Financial advice for the new millennium

My son Peter, who had just turned on the 26th sent the following email:

“We see this tweet:” FYI: carrying a credit in the $ 1K 18 percent of card balances to blow $ 180 / year of interest, you can make better use elsewhere. “I want to know:? not carrying a month in 18% of $ 1,000 is $ 180 or 18% of total so it is only 1.5% a month? I never pay interest. ”

I’m sure Peter’s 18% annual growth rate, I congratulate him never pay interest (see how to make your first credit card).

A few days later, I received another e-mail from Peter:

“Do you know what I recently signed up for, it seems useful to gather in one page?. All of the financial accounts easier monitorinG. ”

Yes, I told Peter, is the best choice Kipling budgeting website (see how to stretch your money)

Peter recently moved into new digs prompts another question: “how much of my income I should be spent on rent?”

A: We suggested that he spent his after-tax income for housing of 35% (see how to divide your salary)

I think you know what your child really grown up when he does not ask you for money, you begin to ask how to manage yourself. Parents need to realize that money to educate their children not to give them money or help them open their first savings account stop. They need your guidance more as they get older.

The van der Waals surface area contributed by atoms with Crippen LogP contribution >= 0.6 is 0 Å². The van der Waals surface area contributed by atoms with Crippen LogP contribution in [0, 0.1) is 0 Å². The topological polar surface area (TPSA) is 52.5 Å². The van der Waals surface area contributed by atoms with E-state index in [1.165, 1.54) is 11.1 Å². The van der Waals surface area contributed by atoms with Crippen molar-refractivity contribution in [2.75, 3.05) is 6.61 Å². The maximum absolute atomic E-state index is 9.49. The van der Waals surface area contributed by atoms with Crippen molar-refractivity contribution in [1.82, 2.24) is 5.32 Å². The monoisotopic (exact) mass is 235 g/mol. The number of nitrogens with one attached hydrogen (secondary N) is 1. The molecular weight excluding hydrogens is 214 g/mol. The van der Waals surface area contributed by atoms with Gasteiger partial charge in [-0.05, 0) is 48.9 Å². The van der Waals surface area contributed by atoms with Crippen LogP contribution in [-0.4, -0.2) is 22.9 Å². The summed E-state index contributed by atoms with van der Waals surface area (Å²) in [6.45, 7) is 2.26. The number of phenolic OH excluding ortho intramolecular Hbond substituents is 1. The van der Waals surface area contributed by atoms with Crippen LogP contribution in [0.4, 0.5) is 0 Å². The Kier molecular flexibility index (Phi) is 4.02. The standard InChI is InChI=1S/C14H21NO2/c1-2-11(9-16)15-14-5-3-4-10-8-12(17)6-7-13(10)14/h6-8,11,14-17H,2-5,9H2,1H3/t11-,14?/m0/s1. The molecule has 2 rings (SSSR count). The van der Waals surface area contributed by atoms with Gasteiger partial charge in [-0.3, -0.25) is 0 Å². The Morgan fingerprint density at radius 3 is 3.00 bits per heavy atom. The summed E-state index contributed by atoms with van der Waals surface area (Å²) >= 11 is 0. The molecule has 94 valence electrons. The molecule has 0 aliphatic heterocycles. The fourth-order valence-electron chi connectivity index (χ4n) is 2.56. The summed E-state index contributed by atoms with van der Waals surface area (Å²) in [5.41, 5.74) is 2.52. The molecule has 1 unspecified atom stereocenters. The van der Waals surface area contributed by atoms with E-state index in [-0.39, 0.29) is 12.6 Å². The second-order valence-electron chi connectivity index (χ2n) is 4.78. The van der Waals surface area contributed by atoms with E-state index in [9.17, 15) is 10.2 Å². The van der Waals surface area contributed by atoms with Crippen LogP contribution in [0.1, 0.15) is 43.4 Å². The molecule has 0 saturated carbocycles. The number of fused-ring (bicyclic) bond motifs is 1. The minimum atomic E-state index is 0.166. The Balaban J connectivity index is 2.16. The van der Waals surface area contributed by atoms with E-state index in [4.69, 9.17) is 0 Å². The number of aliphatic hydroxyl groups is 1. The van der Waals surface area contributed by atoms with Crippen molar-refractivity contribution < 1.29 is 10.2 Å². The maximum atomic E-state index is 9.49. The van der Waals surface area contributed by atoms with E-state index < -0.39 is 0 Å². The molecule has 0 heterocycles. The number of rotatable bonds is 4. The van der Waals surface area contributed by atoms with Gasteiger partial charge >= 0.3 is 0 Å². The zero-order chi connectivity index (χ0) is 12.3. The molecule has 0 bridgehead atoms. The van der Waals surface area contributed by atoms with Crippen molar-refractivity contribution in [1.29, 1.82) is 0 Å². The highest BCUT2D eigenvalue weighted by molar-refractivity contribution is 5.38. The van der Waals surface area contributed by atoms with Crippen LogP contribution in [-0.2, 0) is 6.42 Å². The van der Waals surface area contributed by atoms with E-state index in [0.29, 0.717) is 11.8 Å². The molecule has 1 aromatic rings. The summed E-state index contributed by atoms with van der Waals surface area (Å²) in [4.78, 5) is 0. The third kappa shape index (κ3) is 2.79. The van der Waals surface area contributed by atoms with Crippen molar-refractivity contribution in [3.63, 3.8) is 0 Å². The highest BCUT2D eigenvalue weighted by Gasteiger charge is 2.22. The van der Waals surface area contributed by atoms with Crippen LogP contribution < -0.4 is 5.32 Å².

But the young man said, they do not always get HELp their needs. On average, TD Bank Financial Education Millennium survey two-thirds of people say they want their major life events, such as go to college, start a new job or have a financial impact a child is better prepared. 22% of people say they are in “extreme financial pressure.”

Millennium finance research at Fidelity Investments, 39 percent of those responding said they at least do not have to worry about their financial future once a week. Women more often than men missingLack of self-confidence; 19 percent of Generation Y men who say they never worry about their financial security, while only 2% of Gen Y women said the same.

Trusted recommendations. When young people need financial help, surveys consistently show that they are most likely to turn to family and FRiends. When Fidelity Information about the issue of money asked who they trusted most in 33% of the respondents their parents – the first choice. In addition, 59% of people think their parents are good financial role models, while 76% said they did not start saving and investing for future parents to talk to any difficulties.

Nevertheless, nearly half of people admit they do not get financial advice from their parents. Almost a quarter of that money when it comes to recommendations, they believe that “no one.”

In my view, what we have here is failure to communicate – the confidence of parents who may feel ill-prepared to provide financial counseling and adult children who are gun shy about the crisis between the ask. But whether it is the subject of a generation should find intimidating. PETER is the question, he said that children recommend desire is often simple, the answer is very easy to.